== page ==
At no point before 9/11 was the Department of Defense fully engaged in the mission of countering al Qaeda, though this was perhaps the most dangerous foreign enemy then threatening the United States. The Clinton administration effectively relied on the CIA to take the lead in preparing long-term offensive plans against an enemy sanctuary. The Bush administration adopted this approach, although its emerging new strategy envisioned some yet undefined further role for the military in addressing the problem. Within Defense, both Secretary Cohen and Secretary Donald Rumsfeld gave their principal attention to other challenges.

America's homeland defenders faced outward. NORAD itself was barely able to retain any alert bases. Its planning scenarios occasionally considered the danger of hijacked aircraft being guided to American targets, but only aircraft that were coming from overseas. We recognize that a costly change in NORAD's defense posture to deal with the danger of suicide hijackers, before such a threat had ever actually been realized, would have been a tough sell. But NORAD did not canvass available intelligence and try to make the case.

The most serious weaknesses in agency capabilities were in the domestic arena. In chapter 3 we discussed these institutions--the FBI, the Immigration and Naturalization Service, the FAA, and others. The major pre-9/11 effort to strengthen domestic agency capabilities came in 2000, as part of a millennium after-action review. President Clinton and his principal advisers paid considerable attention then to border security problems, but were not able to bring about significant improvements before leaving office. The NSC-led interagency process did not effectively bring along the leadership of the Justice and Transportation departments in an agenda for institutional change.

The FBI did not have the capability to link the collective knowledge of agents in the field to national priorities. The acting director of the FBI did not learn of his Bureau's hunt for two possible al Qaeda operatives in the United States or about his Bureau's arrest of an Islamic extremist taking flight training until September 11.The director of central intelligence knew about the FBI's Moussaoui investigation weeks before word of it made its way even to the FBI's own assistant director for counterterrorism.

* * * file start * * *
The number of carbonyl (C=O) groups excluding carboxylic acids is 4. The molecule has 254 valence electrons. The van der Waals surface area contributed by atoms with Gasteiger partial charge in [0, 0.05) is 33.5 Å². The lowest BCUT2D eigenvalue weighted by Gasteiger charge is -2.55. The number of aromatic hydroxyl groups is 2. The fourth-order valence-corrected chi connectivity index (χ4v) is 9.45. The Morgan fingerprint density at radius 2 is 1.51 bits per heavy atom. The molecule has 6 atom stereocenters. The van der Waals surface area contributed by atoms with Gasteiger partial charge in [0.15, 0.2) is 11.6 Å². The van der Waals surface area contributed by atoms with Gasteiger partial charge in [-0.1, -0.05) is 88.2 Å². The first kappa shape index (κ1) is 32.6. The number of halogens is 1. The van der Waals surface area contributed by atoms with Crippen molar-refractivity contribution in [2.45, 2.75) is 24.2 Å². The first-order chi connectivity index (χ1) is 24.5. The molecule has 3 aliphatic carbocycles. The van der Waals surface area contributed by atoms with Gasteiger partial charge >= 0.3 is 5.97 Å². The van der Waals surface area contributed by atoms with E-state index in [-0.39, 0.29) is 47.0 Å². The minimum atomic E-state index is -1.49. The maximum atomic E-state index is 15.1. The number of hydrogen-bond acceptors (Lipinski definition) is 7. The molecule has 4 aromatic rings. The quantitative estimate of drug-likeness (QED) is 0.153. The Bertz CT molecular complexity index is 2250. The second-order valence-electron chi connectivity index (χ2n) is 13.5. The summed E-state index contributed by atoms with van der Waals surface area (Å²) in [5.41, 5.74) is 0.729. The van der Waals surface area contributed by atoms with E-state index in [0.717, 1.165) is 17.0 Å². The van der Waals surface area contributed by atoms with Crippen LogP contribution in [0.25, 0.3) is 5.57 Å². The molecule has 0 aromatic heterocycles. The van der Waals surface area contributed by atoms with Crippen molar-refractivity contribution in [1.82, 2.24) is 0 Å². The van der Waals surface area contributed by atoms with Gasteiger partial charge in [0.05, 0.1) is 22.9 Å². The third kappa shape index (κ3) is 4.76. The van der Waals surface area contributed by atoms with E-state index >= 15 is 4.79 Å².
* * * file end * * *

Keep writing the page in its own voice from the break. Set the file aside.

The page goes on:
Other agencies deferred to the FBI. In the August 6 PDB reporting to President Bush of 70 full-field investigations related to al Qaeda, news the President said he found heartening, the CIA had simply restated what the FBI had said. No one looked behind the curtain.

The FAA's capabilities to take aggressive, anticipatory security measures were especially weak. Any serious policy examination of a suicide hijacking scenario, critiquing each of the layers of the security system, could have suggested changes to fix glaring vulnerabilities--expanding no-fly lists, searching passengers identified by the CAPPS screening system, deploying Federal Air Marshals domestically, hardening cockpit doors, alerting air crew to a different kind of hijacking than what they had been trained to expect, or adjusting the training of controllers and managers in the FAA and NORAD.

Government agencies also sometimes display a tendency to match capabilities to mission by defining away the hardest part of their job. They are often passive, accepting what are viewed as givens, including that efforts to identify and fix glaring vulnerabilities to dangerous threats would be too costly, too controversial, or too disruptive.

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© 2004-2012, David A. Desrosiers. unauthorized reproduction of this work is forbidden by law.